Tom Ward, who co-founded Chesapeake Energy Corp. and then went on to create SandRidge Energy Inc. before being forced out earlier this year, is back in the game with a new Oklahoma City-based exploration and production company.

Ward, 54, who founded SandRidge in 2006, was replaced as chairman and CEO in June by the board of directors, which said its decision was based on the best interests of the company and its shareholders (see Shale Daily, June 20).

Tapstone Energy LLC has leased space in the downtown Oklahoma Tower in the central business district with a “handful of employees,” Ward said last week in Houston at the Bloomberg Oil & Gas Conference.

As to where Ward might invest remained a question, he said, according to a transcript of his presentation. However, producing properties, i.e., mature, are better than areas that would require extensive exploration.

“I like areas that are out of favor, maybe natural gas properties,” he said. “I am long-term bullish on natural gas prices in the U.S.”

Ward is personally funding Tapstone but said he might consider outside private equity, as his former Chesapeake partner Aubrey McClendon has done with his new venture, American Energy Partners LLC. McClendon was ousted from Chesapeake on April 1. The duo founded Chesapeake in 1989.

“My ideas tend to be larger than my pocketbook,” said Ward. “We might need help along the way if we come across an idea worthy of having a partner.” If he wanted “XYZ private equity company to invest with me, they tend to be fairly ‘graspy’ of what they want of my time. If I’m funding myself, I can wake up and decide if I’m going to work at the Boys’ Home or at the office that day.”

Ward has plenty of money with which to make that decision. In addition to the savings he likely has built up from his tenure at SandRidge and various other deals, including some with Chesapeake, he received $53.5 million as a lump sum cash payment when he was forced out at SandRidge, as well as an accrued vacation payment, the value of restricted stock that he would have received over the next three years, and his base salary for a period of three years.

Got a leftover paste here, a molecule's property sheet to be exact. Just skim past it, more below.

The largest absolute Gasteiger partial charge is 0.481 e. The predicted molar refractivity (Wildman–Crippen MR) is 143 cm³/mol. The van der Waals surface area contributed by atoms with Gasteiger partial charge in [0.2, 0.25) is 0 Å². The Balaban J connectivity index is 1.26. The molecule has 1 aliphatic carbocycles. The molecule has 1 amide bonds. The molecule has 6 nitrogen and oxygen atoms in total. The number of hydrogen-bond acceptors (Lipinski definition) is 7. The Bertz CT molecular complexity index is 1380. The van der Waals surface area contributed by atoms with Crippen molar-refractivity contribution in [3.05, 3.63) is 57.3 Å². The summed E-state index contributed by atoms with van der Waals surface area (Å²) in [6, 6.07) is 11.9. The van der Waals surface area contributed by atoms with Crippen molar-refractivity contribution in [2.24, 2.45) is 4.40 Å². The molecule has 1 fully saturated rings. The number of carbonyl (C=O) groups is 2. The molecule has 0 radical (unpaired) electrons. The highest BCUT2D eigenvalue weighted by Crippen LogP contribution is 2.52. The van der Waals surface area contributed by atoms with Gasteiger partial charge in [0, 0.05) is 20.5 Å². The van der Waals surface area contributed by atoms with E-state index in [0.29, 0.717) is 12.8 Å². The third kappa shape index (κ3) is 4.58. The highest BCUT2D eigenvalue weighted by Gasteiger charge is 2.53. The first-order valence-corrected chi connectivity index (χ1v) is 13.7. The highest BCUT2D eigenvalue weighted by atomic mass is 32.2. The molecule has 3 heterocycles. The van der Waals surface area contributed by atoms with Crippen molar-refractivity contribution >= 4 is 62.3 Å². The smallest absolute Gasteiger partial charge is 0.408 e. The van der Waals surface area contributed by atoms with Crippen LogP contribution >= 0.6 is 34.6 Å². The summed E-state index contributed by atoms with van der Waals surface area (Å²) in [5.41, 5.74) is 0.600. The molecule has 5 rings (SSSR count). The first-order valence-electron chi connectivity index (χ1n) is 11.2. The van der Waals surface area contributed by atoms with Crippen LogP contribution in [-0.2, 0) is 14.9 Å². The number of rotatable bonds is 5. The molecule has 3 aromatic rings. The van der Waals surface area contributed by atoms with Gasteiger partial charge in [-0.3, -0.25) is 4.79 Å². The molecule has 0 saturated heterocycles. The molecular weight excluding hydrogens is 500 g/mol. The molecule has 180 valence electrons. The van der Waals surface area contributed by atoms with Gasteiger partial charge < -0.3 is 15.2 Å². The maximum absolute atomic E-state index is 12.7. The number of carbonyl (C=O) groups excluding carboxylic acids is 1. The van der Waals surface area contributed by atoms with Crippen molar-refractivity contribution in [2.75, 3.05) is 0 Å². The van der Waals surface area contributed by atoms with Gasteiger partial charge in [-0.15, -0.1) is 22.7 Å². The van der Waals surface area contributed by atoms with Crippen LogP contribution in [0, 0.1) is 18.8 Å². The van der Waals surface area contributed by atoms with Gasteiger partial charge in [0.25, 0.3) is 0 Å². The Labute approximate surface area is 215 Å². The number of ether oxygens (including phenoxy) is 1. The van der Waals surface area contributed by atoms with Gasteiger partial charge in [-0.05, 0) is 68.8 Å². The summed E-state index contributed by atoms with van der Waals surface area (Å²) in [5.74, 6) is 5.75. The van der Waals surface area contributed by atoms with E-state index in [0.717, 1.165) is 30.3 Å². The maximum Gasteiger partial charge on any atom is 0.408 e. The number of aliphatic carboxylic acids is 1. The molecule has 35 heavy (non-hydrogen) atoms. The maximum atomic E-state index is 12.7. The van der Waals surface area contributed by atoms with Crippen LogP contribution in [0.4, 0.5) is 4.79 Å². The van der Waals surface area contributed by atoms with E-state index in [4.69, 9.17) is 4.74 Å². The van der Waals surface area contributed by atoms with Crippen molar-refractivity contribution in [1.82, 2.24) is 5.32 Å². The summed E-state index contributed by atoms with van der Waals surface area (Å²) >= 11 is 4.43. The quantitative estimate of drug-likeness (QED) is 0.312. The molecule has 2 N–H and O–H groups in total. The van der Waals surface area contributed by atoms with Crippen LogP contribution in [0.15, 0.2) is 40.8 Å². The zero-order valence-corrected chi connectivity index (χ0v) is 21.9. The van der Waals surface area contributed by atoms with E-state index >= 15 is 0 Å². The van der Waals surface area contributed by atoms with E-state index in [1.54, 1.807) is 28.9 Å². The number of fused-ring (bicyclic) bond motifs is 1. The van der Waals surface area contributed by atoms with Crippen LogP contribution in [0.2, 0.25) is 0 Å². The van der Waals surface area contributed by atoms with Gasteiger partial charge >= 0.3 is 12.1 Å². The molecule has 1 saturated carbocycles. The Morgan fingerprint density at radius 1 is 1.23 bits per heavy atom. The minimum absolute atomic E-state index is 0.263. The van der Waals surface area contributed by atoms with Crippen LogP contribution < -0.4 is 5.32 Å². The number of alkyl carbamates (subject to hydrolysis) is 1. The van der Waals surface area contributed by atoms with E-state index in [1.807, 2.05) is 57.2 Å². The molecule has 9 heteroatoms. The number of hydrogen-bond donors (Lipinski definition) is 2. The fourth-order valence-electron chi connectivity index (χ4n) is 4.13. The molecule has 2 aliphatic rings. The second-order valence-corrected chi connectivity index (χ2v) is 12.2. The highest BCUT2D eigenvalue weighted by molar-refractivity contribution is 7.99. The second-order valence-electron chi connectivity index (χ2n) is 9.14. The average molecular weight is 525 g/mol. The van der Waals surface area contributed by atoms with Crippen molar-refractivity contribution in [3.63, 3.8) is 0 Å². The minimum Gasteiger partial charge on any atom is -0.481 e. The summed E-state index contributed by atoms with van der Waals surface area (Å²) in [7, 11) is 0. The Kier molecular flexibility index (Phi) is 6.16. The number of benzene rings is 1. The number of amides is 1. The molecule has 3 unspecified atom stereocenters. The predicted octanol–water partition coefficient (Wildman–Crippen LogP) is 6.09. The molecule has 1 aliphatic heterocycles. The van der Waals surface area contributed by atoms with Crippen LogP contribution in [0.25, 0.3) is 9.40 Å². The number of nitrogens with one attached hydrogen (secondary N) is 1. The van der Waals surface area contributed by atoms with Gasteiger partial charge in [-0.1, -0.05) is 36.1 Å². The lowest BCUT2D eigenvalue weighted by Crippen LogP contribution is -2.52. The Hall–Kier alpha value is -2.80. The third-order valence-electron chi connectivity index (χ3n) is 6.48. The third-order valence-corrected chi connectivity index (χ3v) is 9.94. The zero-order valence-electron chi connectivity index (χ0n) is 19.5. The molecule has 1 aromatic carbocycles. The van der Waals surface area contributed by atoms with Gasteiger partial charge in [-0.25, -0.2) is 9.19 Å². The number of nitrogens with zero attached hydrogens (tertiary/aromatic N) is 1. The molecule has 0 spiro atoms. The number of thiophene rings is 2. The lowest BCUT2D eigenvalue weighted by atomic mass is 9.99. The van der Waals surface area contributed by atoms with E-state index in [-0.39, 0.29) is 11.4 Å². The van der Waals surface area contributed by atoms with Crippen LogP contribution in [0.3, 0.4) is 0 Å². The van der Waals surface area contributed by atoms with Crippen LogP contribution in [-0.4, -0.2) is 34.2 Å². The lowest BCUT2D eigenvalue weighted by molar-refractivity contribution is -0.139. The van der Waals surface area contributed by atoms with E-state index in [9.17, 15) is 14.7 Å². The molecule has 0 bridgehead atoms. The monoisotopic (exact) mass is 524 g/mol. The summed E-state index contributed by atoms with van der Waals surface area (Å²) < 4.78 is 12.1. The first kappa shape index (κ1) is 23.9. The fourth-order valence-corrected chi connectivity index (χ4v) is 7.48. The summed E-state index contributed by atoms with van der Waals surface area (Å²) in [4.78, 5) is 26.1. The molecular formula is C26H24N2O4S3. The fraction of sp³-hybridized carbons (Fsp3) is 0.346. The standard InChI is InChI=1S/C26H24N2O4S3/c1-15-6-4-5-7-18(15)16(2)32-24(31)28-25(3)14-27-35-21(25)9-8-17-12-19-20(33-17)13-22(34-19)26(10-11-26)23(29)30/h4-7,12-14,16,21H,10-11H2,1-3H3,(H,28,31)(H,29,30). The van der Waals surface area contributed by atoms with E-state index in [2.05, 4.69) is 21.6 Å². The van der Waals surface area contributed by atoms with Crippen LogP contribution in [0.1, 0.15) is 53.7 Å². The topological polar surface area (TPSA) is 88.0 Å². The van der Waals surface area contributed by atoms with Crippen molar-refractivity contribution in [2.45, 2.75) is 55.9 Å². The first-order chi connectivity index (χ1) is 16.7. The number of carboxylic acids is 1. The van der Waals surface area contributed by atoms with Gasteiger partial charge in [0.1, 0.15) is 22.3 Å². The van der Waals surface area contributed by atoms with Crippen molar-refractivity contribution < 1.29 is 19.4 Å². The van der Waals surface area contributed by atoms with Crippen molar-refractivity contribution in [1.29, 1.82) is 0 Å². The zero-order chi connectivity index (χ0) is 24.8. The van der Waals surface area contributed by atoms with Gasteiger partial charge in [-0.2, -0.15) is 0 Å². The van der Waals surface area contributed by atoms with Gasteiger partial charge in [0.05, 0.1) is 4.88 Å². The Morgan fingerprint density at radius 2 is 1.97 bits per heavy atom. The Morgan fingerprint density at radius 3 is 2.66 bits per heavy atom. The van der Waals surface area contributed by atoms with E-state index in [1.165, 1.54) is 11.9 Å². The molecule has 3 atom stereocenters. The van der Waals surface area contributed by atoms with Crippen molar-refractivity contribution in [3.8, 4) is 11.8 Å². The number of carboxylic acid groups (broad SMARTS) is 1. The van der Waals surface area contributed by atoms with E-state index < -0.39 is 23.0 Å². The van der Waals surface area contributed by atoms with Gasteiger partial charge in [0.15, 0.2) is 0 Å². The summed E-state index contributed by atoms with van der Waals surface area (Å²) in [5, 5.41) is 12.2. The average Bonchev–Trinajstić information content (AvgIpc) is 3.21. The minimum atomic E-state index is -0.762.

To help finance Tapstone,Ward secured a private loan for his new venture from Tulsa oilman George Kaiser, and documents filed in September with the Oklahoma County Clerk indicated that Ward used proceeds he received from his stake in the Oklahoma City Thunder, the NBA basketball team, as collateral for a private loan; the amount was not disclosed. (McClendon also owns a piece of the Thunder, as does Devon Energy Corp. Executive Chairman Larry Nichols.)

There are no plans to take a company public, he said.

“Today is the first time in decades that you have access to private capital…When we started SandRidge and Chesapeake, the private equity market was different from what it is today. If we wanted to run a company of any size, it had to be in the public market because that’s where the capital was. That’s not the case today…”

Activist shareholders who questioned some of Ward’s personal financial transactions may influence his decision on whether to take any company public.

An independent investigation of Ward’s related-party transactions in the Mississippian Lime did not merit a termination for cause, but his employment was terminated because the board felt new leadership was “desirable.” He had been under fire for more than a year for the way he ran the company, similar accusations that dogged McClendon.

McClendon’s various energy entities are being financed through private equity; he recently secured more than $1.7 billion to finance some Utica Shale development (see Shale Daily, Oct. 10).

As to whether he could withstand being ousted from another company he created again, Ward was retrospect.

“You always have to have your bags ready to be packed and have thick skin; don’t take things personally,” he said. “More than that, you just have to perform. Once you’re at a CEO level at a publicly traded company, your company has to perform or you’ll be replaced. Investors are expecting to have performance…If that doesn’t happen…move on to something else.”

A CEO is like any other employee at a public company, said Ward. They work at the will of the board. “I was no different from anyone else. It reminded me that in life, it’s best to take an open-hand policy. If you grasp hold of things, it can be harder to let go. Knowing that when you come to work that you are an at-will employee and can leave at any time gives you an easier exit whenever that time comes.”